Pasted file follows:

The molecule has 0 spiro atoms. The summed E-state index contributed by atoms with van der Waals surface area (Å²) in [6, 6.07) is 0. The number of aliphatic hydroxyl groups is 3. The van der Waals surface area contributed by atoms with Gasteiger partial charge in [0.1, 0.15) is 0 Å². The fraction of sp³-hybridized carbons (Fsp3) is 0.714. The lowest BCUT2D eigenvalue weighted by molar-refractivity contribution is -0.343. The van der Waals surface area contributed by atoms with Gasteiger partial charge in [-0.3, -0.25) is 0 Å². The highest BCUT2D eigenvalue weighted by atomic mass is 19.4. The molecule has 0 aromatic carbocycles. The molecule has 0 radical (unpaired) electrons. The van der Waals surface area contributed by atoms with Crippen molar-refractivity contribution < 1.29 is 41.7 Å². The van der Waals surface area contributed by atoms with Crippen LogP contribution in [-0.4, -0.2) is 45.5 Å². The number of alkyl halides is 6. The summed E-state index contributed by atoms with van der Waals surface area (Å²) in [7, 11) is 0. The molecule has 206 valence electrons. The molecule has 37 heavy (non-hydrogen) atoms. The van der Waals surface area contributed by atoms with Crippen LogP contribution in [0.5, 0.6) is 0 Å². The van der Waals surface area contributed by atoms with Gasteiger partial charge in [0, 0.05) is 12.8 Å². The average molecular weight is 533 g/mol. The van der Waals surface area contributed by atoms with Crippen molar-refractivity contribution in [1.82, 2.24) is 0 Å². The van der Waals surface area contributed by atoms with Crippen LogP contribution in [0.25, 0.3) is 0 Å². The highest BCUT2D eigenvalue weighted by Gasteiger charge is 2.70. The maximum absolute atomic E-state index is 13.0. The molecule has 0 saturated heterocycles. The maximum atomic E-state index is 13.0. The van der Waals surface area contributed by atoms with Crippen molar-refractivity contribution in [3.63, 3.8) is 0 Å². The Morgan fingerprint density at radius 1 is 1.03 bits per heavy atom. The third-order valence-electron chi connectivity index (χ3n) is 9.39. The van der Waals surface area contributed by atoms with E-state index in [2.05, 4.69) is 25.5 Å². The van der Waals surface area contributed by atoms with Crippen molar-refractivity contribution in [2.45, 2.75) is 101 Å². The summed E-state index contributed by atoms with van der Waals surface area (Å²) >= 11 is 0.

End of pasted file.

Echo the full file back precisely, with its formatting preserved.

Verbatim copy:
The molecule has 0 spiro atoms. The summed E-state index contributed by atoms with van der Waals surface area (Å²) in [6, 6.07) is 0. The number of aliphatic hydroxyl groups is 3. The van der Waals surface area contributed by atoms with Gasteiger partial charge in [0.1, 0.15) is 0 Å². The fraction of sp³-hybridized carbons (Fsp3) is 0.714. The lowest BCUT2D eigenvalue weighted by molar-refractivity contribution is -0.343. The van der Waals surface area contributed by atoms with Gasteiger partial charge in [-0.3, -0.25) is 0 Å². The highest BCUT2D eigenvalue weighted by atomic mass is 19.4. The molecule has 0 aromatic carbocycles. The molecule has 0 radical (unpaired) electrons. The van der Waals surface area contributed by atoms with Crippen molar-refractivity contribution < 1.29 is 41.7 Å². The van der Waals surface area contributed by atoms with Crippen LogP contribution in [-0.4, -0.2) is 45.5 Å². The number of alkyl halides is 6. The summed E-state index contributed by atoms with van der Waals surface area (Å²) in [7, 11) is 0. The molecule has 206 valence electrons. The molecule has 37 heavy (non-hydrogen) atoms. The van der Waals surface area contributed by atoms with Crippen LogP contribution in [0.5, 0.6) is 0 Å². The van der Waals surface area contributed by atoms with Gasteiger partial charge in [0, 0.05) is 12.8 Å². The average molecular weight is 533 g/mol. The van der Waals surface area contributed by atoms with Crippen molar-refractivity contribution in [1.82, 2.24) is 0 Å². The van der Waals surface area contributed by atoms with Crippen LogP contribution in [0.25, 0.3) is 0 Å². The highest BCUT2D eigenvalue weighted by Gasteiger charge is 2.70. The maximum absolute atomic E-state index is 13.0. The molecule has 0 saturated heterocycles. The maximum atomic E-state index is 13.0. The van der Waals surface area contributed by atoms with Crippen molar-refractivity contribution in [3.63, 3.8) is 0 Å². The Morgan fingerprint density at radius 1 is 1.03 bits per heavy atom. The third-order valence-electron chi connectivity index (χ3n) is 9.39. The van der Waals surface area contributed by atoms with E-state index in [2.05, 4.69) is 25.5 Å². The van der Waals surface area contributed by atoms with Crippen molar-refractivity contribution in [2.45, 2.75) is 101 Å². The summed E-state index contributed by atoms with van der Waals surface area (Å²) >= 11 is 0.